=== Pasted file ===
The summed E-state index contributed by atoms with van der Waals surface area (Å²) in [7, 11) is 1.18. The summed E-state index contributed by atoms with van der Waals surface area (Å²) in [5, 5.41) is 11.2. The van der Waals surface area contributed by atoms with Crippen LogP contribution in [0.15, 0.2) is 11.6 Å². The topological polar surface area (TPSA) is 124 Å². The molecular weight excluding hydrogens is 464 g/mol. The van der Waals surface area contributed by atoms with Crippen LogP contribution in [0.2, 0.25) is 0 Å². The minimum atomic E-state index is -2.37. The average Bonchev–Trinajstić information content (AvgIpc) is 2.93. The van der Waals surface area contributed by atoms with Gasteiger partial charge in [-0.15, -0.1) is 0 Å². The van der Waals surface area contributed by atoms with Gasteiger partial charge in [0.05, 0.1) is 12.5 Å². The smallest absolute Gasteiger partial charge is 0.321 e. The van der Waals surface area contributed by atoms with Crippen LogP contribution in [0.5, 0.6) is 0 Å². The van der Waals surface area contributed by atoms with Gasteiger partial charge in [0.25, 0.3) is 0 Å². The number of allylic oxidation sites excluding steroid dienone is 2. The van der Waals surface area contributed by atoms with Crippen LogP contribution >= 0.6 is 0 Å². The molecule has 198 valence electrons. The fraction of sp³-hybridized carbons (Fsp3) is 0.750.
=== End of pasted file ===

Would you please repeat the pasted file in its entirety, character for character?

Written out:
The summed E-state index contributed by atoms with van der Waals surface area (Å²) in [7, 11) is 1.18. The summed E-state index contributed by atoms with van der Waals surface area (Å²) in [5, 5.41) is 11.2. The van der Waals surface area contributed by atoms with Crippen LogP contribution in [0.15, 0.2) is 11.6 Å². The topological polar surface area (TPSA) is 124 Å². The molecular weight excluding hydrogens is 464 g/mol. The van der Waals surface area contributed by atoms with Crippen LogP contribution in [0.2, 0.25) is 0 Å². The minimum atomic E-state index is -2.37. The average Bonchev–Trinajstić information content (AvgIpc) is 2.93. The van der Waals surface area contributed by atoms with Gasteiger partial charge in [-0.15, -0.1) is 0 Å². The van der Waals surface area contributed by atoms with Gasteiger partial charge in [0.05, 0.1) is 12.5 Å². The smallest absolute Gasteiger partial charge is 0.321 e. The van der Waals surface area contributed by atoms with Crippen LogP contribution in [0.5, 0.6) is 0 Å². The van der Waals surface area contributed by atoms with Gasteiger partial charge in [0.25, 0.3) is 0 Å². The number of allylic oxidation sites excluding steroid dienone is 2. The van der Waals surface area contributed by atoms with Crippen LogP contribution >= 0.6 is 0 Å². The molecule has 198 valence electrons. The fraction of sp³-hybridized carbons (Fsp3) is 0.750.